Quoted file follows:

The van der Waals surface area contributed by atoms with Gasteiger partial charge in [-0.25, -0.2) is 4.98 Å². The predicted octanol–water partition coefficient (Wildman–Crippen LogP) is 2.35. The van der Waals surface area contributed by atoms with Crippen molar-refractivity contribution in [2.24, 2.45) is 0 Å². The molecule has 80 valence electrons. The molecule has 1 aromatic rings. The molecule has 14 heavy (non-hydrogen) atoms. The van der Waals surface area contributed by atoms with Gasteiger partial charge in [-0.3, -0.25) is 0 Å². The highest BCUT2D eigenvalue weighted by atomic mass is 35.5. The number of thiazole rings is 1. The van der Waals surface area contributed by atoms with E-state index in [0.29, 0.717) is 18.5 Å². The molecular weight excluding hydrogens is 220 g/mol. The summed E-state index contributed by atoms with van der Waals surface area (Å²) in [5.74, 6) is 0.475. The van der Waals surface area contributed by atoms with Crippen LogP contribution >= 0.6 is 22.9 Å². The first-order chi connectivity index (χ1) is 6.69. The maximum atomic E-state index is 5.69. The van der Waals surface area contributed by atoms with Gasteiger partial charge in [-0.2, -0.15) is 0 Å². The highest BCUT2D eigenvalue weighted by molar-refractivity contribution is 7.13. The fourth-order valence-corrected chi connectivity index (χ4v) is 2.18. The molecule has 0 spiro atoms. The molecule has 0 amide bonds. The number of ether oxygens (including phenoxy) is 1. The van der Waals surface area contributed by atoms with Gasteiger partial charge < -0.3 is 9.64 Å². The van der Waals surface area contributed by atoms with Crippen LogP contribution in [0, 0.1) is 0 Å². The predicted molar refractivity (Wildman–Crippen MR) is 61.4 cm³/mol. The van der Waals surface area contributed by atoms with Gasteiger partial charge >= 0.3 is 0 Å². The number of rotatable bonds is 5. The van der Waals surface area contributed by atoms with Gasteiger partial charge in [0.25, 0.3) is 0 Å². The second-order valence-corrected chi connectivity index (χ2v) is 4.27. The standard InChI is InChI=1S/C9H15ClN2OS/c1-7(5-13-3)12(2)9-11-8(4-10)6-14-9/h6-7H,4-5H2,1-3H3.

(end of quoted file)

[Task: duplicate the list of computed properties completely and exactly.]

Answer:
The van der Waals surface area contributed by atoms with Gasteiger partial charge in [-0.25, -0.2) is 4.98 Å². The predicted octanol–water partition coefficient (Wildman–Crippen LogP) is 2.35. The van der Waals surface area contributed by atoms with Crippen molar-refractivity contribution in [2.24, 2.45) is 0 Å². The molecule has 80 valence electrons. The molecule has 1 aromatic rings. The molecule has 14 heavy (non-hydrogen) atoms. The van der Waals surface area contributed by atoms with Gasteiger partial charge in [-0.3, -0.25) is 0 Å². The highest BCUT2D eigenvalue weighted by atomic mass is 35.5. The number of thiazole rings is 1. The van der Waals surface area contributed by atoms with E-state index in [0.29, 0.717) is 18.5 Å². The molecular weight excluding hydrogens is 220 g/mol. The summed E-state index contributed by atoms with van der Waals surface area (Å²) in [5.74, 6) is 0.475. The van der Waals surface area contributed by atoms with Crippen LogP contribution >= 0.6 is 22.9 Å². The first-order chi connectivity index (χ1) is 6.69. The maximum atomic E-state index is 5.69. The van der Waals surface area contributed by atoms with Gasteiger partial charge in [-0.2, -0.15) is 0 Å². The highest BCUT2D eigenvalue weighted by molar-refractivity contribution is 7.13. The fourth-order valence-corrected chi connectivity index (χ4v) is 2.18. The molecule has 0 spiro atoms. The molecule has 0 amide bonds. The number of ether oxygens (including phenoxy) is 1. The van der Waals surface area contributed by atoms with Gasteiger partial charge < -0.3 is 9.64 Å². The van der Waals surface area contributed by atoms with Crippen LogP contribution in [0, 0.1) is 0 Å². The predicted molar refractivity (Wildman–Crippen MR) is 61.4 cm³/mol. The van der Waals surface area contributed by atoms with Gasteiger partial charge >= 0.3 is 0 Å². The number of rotatable bonds is 5. The van der Waals surface area contributed by atoms with Gasteiger partial charge in [0.25, 0.3) is 0 Å². The second-order valence-corrected chi connectivity index (χ2v) is 4.27. The standard InChI is InChI=1S/C9H15ClN2OS/c1-7(5-13-3)12(2)9-11-8(4-10)6-14-9/h6-7H,4-5H2,1-3H3.